One afternoon, in an unfrequented part not far from Monteiro, these adventures were near being brought to a speedy and a final close: six or seven blackbirds, with a white spot betwixt the shoulders, were making a noise and passing to and fro on the lower branches of a tree in an abandoned, weed-grown orange-orchard. In the long grass underneath the tree apparently a pale green grasshopper was fluttering, as though it had got entangled in it. When you once fancy that the thing you are looking at is really what you take it for, the more you look at it the more you are convinced it is so. In the present case this was a grasshopper beyond all doubt, and nothing more remained to be done but to wait in patience till it had settled, in order that you might run no risk of breaking its legs in attempting to lay hold of it while it was fluttering — it still kept fluttering; and having quietly approached it, intending to make sure of it — behold, the head of a large rattlesnake appeared in the grass close by: an instantaneous spring backwards prevented fatal consequences. What had been taken for a grasshopper was, in fact, the elevated rattle of the snake in the act of announcing that he was quite prepared, though unwilling, to make a sure and deadly spring. He shortly after passed slowly from under the orange-tree to the neighbouring wood on the side of a hill: as he moved over a place bare of grass and weeds he appeared to be about eight feet long; it was he who had engaged the attention of the birds and made them heedless of danger from another quarter: they flew away on his retiring — one alone left his little life in the air, destined to become a specimen, mute and motionless, for the inspection of the curious in a far distant clime.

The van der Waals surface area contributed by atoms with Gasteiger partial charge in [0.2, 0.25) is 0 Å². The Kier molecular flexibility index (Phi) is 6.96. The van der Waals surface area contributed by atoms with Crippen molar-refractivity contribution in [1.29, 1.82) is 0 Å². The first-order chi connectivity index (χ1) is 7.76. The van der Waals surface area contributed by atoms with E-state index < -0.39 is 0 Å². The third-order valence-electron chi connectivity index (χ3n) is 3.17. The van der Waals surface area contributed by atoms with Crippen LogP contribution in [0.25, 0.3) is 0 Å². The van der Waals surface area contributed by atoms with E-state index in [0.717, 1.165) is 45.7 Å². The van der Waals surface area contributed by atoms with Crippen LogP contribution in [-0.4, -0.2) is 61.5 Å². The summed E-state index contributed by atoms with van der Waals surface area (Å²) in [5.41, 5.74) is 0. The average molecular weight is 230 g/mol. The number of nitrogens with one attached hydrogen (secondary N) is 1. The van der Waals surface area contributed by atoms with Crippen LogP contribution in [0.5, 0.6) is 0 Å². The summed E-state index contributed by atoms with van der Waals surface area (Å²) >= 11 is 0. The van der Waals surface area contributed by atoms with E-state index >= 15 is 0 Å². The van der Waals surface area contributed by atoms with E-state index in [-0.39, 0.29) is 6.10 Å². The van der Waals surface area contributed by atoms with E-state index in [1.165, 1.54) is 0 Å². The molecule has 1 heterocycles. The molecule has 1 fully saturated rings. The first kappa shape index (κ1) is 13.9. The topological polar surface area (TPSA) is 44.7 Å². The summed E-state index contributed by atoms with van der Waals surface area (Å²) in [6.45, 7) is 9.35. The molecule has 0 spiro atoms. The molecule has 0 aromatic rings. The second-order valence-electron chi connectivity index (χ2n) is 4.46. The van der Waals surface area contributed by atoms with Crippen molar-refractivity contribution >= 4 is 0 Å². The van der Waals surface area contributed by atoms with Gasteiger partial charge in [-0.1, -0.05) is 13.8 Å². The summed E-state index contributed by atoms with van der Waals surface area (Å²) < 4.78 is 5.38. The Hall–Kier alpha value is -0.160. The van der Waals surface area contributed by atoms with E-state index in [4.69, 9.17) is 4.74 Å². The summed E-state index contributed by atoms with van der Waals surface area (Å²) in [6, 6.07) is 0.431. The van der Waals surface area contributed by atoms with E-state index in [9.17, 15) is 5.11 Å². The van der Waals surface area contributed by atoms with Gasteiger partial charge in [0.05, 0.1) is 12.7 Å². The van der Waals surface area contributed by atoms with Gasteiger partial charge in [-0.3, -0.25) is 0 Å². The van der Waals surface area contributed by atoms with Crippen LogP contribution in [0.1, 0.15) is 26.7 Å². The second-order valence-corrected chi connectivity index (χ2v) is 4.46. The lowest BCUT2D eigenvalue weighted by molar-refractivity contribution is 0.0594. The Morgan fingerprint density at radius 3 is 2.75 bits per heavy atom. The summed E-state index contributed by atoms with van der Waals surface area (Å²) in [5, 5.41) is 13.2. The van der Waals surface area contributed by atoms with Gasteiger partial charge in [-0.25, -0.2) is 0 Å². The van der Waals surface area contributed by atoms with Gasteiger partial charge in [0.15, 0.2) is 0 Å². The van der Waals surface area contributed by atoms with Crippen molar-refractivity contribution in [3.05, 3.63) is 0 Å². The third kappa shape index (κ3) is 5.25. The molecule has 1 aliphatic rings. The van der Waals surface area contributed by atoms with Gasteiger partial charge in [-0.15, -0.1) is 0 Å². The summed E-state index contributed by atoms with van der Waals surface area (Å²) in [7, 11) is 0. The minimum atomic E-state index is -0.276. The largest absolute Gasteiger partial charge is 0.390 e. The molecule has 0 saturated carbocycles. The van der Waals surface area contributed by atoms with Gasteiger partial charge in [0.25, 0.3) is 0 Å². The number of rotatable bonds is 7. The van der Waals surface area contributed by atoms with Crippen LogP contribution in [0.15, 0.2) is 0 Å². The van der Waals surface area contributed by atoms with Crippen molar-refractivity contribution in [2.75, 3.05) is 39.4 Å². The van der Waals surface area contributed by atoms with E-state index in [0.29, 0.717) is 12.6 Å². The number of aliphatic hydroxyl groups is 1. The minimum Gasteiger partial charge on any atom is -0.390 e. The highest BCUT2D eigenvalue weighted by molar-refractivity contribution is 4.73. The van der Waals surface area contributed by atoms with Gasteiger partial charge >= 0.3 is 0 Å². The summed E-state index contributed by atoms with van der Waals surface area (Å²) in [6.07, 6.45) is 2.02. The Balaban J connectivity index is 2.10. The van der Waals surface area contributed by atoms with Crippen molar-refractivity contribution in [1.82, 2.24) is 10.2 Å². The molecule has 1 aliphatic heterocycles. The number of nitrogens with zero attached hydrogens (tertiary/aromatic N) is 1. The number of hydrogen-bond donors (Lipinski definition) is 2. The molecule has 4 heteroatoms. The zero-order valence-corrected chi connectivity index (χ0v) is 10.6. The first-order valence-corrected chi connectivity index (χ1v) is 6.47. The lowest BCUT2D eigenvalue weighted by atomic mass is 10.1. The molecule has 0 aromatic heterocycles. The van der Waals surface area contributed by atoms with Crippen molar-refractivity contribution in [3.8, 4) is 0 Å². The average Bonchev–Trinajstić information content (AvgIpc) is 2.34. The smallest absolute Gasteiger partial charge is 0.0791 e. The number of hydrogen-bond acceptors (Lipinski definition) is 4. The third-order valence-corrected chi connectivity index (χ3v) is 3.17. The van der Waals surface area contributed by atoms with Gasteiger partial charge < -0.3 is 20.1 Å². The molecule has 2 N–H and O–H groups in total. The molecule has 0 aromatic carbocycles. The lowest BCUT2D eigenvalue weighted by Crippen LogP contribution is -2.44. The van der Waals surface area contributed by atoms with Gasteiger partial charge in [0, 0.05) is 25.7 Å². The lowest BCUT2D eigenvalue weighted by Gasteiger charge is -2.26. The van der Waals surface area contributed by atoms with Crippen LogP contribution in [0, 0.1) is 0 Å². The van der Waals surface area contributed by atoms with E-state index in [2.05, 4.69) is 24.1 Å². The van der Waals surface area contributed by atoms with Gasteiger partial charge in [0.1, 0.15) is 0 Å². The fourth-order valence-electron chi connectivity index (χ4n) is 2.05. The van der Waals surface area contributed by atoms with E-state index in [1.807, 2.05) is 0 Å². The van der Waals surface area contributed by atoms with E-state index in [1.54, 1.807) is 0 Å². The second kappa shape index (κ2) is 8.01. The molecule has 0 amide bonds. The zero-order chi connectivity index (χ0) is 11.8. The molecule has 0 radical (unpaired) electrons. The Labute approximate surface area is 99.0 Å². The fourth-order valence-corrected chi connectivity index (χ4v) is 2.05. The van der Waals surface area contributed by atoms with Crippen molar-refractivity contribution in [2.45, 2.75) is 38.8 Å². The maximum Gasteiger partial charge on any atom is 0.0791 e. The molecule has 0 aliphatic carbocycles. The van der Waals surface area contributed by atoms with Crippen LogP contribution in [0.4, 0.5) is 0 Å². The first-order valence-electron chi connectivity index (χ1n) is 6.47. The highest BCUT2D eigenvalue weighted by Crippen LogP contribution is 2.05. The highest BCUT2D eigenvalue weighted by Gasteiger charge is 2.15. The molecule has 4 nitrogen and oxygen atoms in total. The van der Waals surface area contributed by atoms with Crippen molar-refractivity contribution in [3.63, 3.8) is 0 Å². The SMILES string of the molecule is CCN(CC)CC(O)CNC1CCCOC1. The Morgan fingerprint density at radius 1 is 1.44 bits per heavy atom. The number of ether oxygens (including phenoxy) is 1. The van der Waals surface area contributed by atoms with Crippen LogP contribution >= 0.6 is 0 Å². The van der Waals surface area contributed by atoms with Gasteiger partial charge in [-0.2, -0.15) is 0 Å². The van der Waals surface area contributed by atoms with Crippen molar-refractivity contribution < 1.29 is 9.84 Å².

It was now the rainy season. The birds were moulting — fifty-eight specimens of the handsomest of them in the neighbourhood of Pernambuco had been collected; and it was time to proceed elsewhere. The conveyance to the interior was by horses, and this mode, together with the heavy rains, would expose preserved specimens to almost certain damage. The journey to Maranham by land would take at least forty days. The route was not wild enough to engage the attention of an explorer, or civilised enough to afford common comforts to a traveller. By sea there were no opportunities, except slave-ships. As the transporting poor negroes from port to port for sale pays well in Brazil, the ships’ decks are crowded with them. This would not do.